As we approach one year since the coronavirus was declared a pandemic, its hidden repercussions past physical sickness are slowly, yet surely unraveling. Between increased rates of clinical depression and anxiety, another dire problem has resurfaced the waters: child marriage.
Organizations such as UNICEF and Save the Children have been working tirelessly for several decades in attempts to break patriarchal societies, encourage women to seek an education, and banish child marriage. According to BBC, Save the Children has successfully prevented 78.6 million child marriages over the last 25 years. However, COVID-19 has single-handedly managed to halt this progress, heavily endangering girls in African and South Asian countries. The loss of leaders, the elderly, and more have left quintessential jobs vacant in struggling communities. The next best bet to save them? Children.
As a result to cope with the loss, children are taken out of school, under the guise of a “temporary leave”, and forced to care for babies, run the village, and ensure that their communities are running efficiently. Bill Chambers, CEO of Girls Not Brides claims, “The pandemic means more families are being pushed into poverty, forcing many girls to work to support their families and to drop out of school- with far less of a chance than boys of ever returning.”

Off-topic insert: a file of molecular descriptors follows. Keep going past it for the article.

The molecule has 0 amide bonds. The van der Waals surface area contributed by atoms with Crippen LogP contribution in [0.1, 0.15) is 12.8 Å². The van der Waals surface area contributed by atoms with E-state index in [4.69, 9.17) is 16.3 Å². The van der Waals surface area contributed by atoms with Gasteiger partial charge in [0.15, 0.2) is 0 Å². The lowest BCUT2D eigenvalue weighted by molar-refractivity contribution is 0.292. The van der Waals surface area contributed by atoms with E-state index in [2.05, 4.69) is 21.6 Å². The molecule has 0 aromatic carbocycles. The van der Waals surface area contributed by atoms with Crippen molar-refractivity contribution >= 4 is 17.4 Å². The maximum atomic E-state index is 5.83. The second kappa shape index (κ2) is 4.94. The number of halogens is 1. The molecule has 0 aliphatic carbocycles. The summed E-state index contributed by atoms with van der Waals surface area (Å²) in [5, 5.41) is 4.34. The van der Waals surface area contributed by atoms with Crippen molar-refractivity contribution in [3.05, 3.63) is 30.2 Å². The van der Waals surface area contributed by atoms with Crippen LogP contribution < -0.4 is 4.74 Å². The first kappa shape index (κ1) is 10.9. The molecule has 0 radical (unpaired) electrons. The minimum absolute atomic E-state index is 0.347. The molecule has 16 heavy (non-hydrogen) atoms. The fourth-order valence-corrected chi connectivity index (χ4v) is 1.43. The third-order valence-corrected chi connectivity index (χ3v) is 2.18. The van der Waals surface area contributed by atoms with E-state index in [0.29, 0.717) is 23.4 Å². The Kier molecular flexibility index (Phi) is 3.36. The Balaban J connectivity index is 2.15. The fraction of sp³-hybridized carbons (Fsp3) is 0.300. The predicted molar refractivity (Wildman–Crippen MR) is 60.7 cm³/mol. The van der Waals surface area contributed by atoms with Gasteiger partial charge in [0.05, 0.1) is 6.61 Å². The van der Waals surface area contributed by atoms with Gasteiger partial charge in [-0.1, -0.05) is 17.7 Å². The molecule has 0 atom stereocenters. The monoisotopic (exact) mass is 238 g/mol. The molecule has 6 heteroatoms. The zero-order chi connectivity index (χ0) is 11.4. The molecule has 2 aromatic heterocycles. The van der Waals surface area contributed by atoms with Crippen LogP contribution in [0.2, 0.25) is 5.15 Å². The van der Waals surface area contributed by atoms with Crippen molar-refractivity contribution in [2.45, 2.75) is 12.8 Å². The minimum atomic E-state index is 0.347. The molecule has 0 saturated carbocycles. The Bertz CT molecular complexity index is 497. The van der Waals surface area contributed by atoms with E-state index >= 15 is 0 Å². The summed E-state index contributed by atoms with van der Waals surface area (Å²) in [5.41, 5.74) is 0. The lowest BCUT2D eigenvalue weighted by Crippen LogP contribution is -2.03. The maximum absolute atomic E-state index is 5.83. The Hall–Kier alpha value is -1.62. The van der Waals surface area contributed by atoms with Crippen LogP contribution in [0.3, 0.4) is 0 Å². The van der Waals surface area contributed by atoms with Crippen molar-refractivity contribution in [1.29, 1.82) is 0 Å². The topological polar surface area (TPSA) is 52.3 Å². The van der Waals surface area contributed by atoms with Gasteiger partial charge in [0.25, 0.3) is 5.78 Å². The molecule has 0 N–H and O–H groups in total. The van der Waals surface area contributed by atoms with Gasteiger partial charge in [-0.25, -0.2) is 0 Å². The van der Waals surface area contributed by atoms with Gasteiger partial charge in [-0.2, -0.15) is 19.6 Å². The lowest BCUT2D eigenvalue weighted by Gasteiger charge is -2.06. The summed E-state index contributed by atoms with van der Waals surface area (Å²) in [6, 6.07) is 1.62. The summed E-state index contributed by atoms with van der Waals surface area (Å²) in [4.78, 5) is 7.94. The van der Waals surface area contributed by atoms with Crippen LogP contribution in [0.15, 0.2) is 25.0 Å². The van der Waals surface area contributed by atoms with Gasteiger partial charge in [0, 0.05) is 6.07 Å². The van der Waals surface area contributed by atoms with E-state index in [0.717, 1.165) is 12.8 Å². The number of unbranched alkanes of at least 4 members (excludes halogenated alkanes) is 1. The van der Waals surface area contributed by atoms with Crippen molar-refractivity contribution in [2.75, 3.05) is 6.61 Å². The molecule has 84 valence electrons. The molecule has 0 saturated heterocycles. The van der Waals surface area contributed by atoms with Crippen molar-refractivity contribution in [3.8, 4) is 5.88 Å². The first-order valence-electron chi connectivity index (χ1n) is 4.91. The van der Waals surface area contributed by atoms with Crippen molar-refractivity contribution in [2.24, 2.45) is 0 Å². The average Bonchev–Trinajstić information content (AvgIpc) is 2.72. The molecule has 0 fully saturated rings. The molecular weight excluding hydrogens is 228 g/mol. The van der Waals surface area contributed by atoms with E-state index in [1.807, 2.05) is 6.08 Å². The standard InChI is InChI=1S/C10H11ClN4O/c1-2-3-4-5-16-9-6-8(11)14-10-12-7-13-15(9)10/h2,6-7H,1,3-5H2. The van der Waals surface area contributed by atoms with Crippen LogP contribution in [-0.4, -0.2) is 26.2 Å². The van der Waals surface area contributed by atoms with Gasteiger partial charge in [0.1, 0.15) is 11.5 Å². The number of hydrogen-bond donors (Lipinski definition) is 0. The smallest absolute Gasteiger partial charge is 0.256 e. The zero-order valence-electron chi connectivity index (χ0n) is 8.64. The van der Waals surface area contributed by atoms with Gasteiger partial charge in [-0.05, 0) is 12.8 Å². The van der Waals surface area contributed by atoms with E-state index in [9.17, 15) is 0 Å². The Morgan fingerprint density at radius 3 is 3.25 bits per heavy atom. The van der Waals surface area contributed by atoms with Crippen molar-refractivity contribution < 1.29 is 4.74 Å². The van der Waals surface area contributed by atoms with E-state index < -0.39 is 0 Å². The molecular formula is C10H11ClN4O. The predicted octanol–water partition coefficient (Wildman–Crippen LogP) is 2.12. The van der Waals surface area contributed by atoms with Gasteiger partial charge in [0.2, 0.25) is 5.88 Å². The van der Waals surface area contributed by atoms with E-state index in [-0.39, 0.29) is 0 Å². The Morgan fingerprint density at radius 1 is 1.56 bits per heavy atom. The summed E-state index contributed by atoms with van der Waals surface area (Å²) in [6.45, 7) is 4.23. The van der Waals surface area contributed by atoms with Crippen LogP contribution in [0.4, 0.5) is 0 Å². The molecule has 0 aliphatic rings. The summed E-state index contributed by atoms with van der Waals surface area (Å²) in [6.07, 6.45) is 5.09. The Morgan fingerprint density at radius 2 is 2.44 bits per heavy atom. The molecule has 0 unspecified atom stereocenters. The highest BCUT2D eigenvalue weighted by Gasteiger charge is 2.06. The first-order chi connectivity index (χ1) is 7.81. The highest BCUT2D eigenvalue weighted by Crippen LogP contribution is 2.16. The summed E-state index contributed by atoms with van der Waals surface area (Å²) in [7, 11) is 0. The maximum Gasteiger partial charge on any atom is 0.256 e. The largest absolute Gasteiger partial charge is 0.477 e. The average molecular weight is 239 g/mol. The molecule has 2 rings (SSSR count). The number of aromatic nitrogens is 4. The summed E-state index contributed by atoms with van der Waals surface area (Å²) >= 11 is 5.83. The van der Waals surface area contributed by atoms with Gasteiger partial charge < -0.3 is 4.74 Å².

Some may ask, “why the increase now?”. Well, according to WorldBank, “COVID-19 related school closures have interrupted the education of approximately 1.6 billion children worldwide.” In fact, many don’t realize that there are many efforts underway to help place thousands of girls back in school after the damage that the 2013 Ebola outbreak caused. In addition, the World Bank warns that, “one million more girls risk becoming pregnant due to the lockdown measures and disrupted access to reproductive health centers… To avoid the stigma associated with out of wedlock pregnancies, families may be more inclined to marry their daughters.” In these communities, girls are often perceived as a financial burden rather than potential breadwinners. COVID-19 has managed to cause a spiked increase of approximately four percent in child marriages in solely South Asia. Save The Children urges,“an estimated 500,000 more girls risk being forced into child marriage and as many as one million more are expected to become pregnant in 2020 due to the economic impacts of the COVID-19 pandemic”. This comes along with the original estimates as well, which gauged around 12 million girls being forced into a marriage in 2020 alone.
In terms of reducing these startling statistics, campaigns have sprung up in South Asian and African countries in an effort to increase awareness. However, this is still just the tip of the iceberg. Save The Children warns that over 500,00 girls are in danger of gender-based violence in 2020. While the increase in child marriage can be blamed on COVID-19, the cure to this pandemic will simply not be enough to save these girls. In order to mitigate the harmful impacts of the pandemic, consolidated group efforts must be at the forefront. Governments and heavily funded organizations must come together in the form of advanced measures, and partner alongside women, businesses, and the law to truly eradicate child marriage.
The time has been here for centuries. The time for us to come together to protect a generation of girls from missing out on life-changing opportunities that they have a right to just as much as boys, has been here. It is here. It is our job to find means to empower them and encourage them to design the futures of their dreams.